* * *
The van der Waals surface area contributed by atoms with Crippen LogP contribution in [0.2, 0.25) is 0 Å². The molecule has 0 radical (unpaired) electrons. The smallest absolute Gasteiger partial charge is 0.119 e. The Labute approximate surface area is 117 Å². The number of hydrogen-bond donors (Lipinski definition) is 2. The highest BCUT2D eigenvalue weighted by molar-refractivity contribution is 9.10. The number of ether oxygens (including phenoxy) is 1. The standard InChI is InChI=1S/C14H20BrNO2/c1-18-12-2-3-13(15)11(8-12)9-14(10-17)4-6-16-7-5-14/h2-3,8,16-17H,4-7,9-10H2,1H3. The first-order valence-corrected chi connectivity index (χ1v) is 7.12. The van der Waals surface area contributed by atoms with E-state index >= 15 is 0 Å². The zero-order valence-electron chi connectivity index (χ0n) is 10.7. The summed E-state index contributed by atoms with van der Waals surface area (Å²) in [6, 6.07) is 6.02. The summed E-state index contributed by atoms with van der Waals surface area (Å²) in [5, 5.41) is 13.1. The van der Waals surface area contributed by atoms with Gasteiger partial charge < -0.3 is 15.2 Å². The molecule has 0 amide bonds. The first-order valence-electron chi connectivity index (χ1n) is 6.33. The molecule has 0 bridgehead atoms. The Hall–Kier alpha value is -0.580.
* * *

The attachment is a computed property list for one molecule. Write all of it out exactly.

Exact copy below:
The van der Waals surface area contributed by atoms with Crippen LogP contribution in [0.2, 0.25) is 0 Å². The molecule has 0 radical (unpaired) electrons. The smallest absolute Gasteiger partial charge is 0.119 e. The Labute approximate surface area is 117 Å². The number of hydrogen-bond donors (Lipinski definition) is 2. The highest BCUT2D eigenvalue weighted by molar-refractivity contribution is 9.10. The number of ether oxygens (including phenoxy) is 1. The standard InChI is InChI=1S/C14H20BrNO2/c1-18-12-2-3-13(15)11(8-12)9-14(10-17)4-6-16-7-5-14/h2-3,8,16-17H,4-7,9-10H2,1H3. The first-order valence-corrected chi connectivity index (χ1v) is 7.12. The van der Waals surface area contributed by atoms with E-state index >= 15 is 0 Å². The zero-order valence-electron chi connectivity index (χ0n) is 10.7. The summed E-state index contributed by atoms with van der Waals surface area (Å²) in [6, 6.07) is 6.02. The summed E-state index contributed by atoms with van der Waals surface area (Å²) in [5, 5.41) is 13.1. The van der Waals surface area contributed by atoms with Gasteiger partial charge < -0.3 is 15.2 Å². The molecule has 0 amide bonds. The first-order valence-electron chi connectivity index (χ1n) is 6.33. The molecule has 0 bridgehead atoms. The Hall–Kier alpha value is -0.580.